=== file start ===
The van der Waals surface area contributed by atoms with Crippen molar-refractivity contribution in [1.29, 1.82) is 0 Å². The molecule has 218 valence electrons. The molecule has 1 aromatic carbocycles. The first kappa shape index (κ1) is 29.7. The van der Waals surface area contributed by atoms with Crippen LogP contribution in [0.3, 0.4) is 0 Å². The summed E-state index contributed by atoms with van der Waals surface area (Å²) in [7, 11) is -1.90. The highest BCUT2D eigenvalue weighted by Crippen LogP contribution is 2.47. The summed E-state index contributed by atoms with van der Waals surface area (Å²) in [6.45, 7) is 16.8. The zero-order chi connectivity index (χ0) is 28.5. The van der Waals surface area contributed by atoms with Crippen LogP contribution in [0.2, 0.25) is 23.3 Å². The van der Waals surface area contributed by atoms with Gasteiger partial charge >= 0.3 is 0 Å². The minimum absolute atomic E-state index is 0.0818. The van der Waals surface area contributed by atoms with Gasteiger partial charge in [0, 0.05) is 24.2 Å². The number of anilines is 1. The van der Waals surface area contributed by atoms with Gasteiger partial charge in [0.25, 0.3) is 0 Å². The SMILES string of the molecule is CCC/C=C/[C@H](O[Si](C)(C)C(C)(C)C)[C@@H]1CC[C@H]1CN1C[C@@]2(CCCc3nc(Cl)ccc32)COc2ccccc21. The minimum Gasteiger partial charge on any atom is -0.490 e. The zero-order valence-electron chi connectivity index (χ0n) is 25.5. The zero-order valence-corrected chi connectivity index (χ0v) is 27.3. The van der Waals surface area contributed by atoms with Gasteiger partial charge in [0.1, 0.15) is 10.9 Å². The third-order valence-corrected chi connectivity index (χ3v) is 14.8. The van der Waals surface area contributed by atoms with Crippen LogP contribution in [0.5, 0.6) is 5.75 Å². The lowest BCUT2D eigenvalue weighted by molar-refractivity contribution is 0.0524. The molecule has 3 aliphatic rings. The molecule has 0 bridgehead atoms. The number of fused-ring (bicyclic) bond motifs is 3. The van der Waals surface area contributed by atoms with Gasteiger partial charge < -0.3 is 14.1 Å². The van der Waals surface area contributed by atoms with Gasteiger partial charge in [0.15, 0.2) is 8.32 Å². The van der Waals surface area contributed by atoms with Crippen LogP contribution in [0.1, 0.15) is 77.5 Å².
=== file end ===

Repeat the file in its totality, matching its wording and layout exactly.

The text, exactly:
The van der Waals surface area contributed by atoms with Crippen molar-refractivity contribution in [1.29, 1.82) is 0 Å². The molecule has 218 valence electrons. The molecule has 1 aromatic carbocycles. The first kappa shape index (κ1) is 29.7. The van der Waals surface area contributed by atoms with Crippen LogP contribution in [0.3, 0.4) is 0 Å². The summed E-state index contributed by atoms with van der Waals surface area (Å²) in [7, 11) is -1.90. The highest BCUT2D eigenvalue weighted by Crippen LogP contribution is 2.47. The summed E-state index contributed by atoms with van der Waals surface area (Å²) in [6.45, 7) is 16.8. The zero-order chi connectivity index (χ0) is 28.5. The van der Waals surface area contributed by atoms with Crippen LogP contribution in [0.2, 0.25) is 23.3 Å². The van der Waals surface area contributed by atoms with Gasteiger partial charge >= 0.3 is 0 Å². The minimum absolute atomic E-state index is 0.0818. The van der Waals surface area contributed by atoms with Gasteiger partial charge in [0, 0.05) is 24.2 Å². The number of anilines is 1. The van der Waals surface area contributed by atoms with Gasteiger partial charge in [0.25, 0.3) is 0 Å². The SMILES string of the molecule is CCC/C=C/[C@H](O[Si](C)(C)C(C)(C)C)[C@@H]1CC[C@H]1CN1C[C@@]2(CCCc3nc(Cl)ccc32)COc2ccccc21. The minimum Gasteiger partial charge on any atom is -0.490 e. The zero-order valence-electron chi connectivity index (χ0n) is 25.5. The zero-order valence-corrected chi connectivity index (χ0v) is 27.3. The van der Waals surface area contributed by atoms with Gasteiger partial charge in [0.1, 0.15) is 10.9 Å². The third-order valence-corrected chi connectivity index (χ3v) is 14.8. The van der Waals surface area contributed by atoms with Crippen LogP contribution in [0.5, 0.6) is 5.75 Å². The lowest BCUT2D eigenvalue weighted by molar-refractivity contribution is 0.0524. The molecule has 3 aliphatic rings. The molecule has 0 bridgehead atoms. The number of fused-ring (bicyclic) bond motifs is 3. The van der Waals surface area contributed by atoms with Gasteiger partial charge < -0.3 is 14.1 Å². The van der Waals surface area contributed by atoms with Gasteiger partial charge in [0.15, 0.2) is 8.32 Å². The van der Waals surface area contributed by atoms with Crippen LogP contribution in [0.1, 0.15) is 77.5 Å².